China is the most populous nation in the world, and the fastest growing economy on the globe. It also has vivid memories of historical oppression by foreign powers that are triggered when foreign patents are included in global standards. It's in everyone's best interests to welcome China into global standard setting circles, rather than encourage it to adopt protectionist standards ...
China's long march to accession to the WTO resulted in the loss of its ability to impose protectionist tariffs, and limited its ability to set domestic standards. In response, it has developed one of the most formidable standard setting infrastructures in the world, and is testing its new constraints under the WTO.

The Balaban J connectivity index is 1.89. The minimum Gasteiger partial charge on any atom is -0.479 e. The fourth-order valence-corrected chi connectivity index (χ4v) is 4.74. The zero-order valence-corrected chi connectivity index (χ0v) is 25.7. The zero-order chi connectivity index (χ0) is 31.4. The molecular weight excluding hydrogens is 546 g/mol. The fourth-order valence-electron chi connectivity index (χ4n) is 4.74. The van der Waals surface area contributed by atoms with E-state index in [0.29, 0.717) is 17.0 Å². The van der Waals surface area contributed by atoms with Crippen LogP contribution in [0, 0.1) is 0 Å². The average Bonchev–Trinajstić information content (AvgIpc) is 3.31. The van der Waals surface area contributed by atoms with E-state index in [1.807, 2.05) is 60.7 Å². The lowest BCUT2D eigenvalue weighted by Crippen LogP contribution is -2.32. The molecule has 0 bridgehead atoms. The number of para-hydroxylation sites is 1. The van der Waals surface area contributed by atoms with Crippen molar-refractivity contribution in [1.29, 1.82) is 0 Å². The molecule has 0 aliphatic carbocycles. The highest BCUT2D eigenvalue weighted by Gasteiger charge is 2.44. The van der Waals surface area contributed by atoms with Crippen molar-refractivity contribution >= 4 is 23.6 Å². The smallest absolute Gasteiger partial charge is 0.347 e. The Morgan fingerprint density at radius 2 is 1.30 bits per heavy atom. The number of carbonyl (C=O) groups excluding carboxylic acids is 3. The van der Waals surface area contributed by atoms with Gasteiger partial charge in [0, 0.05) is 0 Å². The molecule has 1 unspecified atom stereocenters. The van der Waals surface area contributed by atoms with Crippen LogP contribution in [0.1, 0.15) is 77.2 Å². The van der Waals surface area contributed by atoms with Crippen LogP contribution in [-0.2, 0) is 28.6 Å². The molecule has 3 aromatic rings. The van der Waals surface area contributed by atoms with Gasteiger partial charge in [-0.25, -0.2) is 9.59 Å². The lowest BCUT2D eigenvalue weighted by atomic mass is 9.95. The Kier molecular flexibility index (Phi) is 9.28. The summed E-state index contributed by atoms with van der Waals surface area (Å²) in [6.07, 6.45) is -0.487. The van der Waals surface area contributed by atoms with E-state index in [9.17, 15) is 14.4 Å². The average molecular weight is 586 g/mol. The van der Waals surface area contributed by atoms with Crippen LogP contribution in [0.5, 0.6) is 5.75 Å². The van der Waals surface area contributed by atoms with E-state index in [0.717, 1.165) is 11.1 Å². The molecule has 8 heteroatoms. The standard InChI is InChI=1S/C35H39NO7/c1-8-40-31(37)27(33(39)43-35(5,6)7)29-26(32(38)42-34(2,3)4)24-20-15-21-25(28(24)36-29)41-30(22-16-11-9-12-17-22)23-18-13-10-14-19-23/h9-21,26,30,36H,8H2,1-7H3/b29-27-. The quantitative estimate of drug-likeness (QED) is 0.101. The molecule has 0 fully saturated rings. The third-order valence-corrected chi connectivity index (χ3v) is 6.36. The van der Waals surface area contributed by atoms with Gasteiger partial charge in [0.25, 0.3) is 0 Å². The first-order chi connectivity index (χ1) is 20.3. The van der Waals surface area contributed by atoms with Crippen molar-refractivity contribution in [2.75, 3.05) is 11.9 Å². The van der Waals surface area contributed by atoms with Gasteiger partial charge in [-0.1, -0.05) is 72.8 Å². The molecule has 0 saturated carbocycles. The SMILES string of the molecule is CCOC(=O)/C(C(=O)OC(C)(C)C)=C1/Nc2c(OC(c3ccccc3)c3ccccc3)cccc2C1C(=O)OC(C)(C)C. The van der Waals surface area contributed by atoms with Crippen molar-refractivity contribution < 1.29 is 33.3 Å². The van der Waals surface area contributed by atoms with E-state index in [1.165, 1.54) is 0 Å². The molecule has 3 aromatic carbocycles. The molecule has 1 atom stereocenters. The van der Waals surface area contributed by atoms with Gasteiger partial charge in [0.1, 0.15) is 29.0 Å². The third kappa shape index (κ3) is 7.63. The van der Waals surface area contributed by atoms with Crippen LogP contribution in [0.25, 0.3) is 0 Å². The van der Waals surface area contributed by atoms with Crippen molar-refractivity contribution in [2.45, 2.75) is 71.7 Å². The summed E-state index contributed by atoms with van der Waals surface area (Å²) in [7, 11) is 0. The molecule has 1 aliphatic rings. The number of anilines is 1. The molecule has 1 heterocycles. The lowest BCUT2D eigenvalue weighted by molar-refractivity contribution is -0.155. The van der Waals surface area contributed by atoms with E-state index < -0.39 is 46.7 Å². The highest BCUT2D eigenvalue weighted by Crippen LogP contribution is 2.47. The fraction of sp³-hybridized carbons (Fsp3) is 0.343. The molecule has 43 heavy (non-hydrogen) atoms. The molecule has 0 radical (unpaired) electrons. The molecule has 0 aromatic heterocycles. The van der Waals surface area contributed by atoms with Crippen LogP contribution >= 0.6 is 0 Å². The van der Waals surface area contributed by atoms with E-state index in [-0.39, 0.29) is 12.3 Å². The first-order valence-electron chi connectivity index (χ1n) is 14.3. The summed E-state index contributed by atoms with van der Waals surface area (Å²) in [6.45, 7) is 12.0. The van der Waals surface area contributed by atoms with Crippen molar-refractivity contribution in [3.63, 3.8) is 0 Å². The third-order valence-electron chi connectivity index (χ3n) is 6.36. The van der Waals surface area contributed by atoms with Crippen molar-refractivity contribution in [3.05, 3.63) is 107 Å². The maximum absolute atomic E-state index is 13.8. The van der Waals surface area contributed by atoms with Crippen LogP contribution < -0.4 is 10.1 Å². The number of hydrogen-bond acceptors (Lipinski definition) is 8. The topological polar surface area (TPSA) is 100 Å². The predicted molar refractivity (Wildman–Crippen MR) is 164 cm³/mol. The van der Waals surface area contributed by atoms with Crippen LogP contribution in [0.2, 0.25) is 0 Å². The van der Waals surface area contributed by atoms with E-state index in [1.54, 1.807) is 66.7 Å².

China sets its standards strategy centrally, and staffs that strategy with thousands of government employees. In the United States, the government stands aside, and hundreds of standards organizations, manned by corporate employees and volunteers, churn out what they think the market needs. Which approach is "better?" Which country will prevail?
Primitive societies knew enough to brand the unthinkable as unthinkable, to ensure that the unthinkable never happened. We do just the opposite. What right do we have to feel surprised about Red Lake?
For more than twenty-five years, the worlds of nationally accredited standards development organizations and global standard setting consortia have co-existed in the United States with only one-on-one liaison relationships. On March 29, a first-ever face-to-face meeting between ANSI and the consortium world was held in Boston.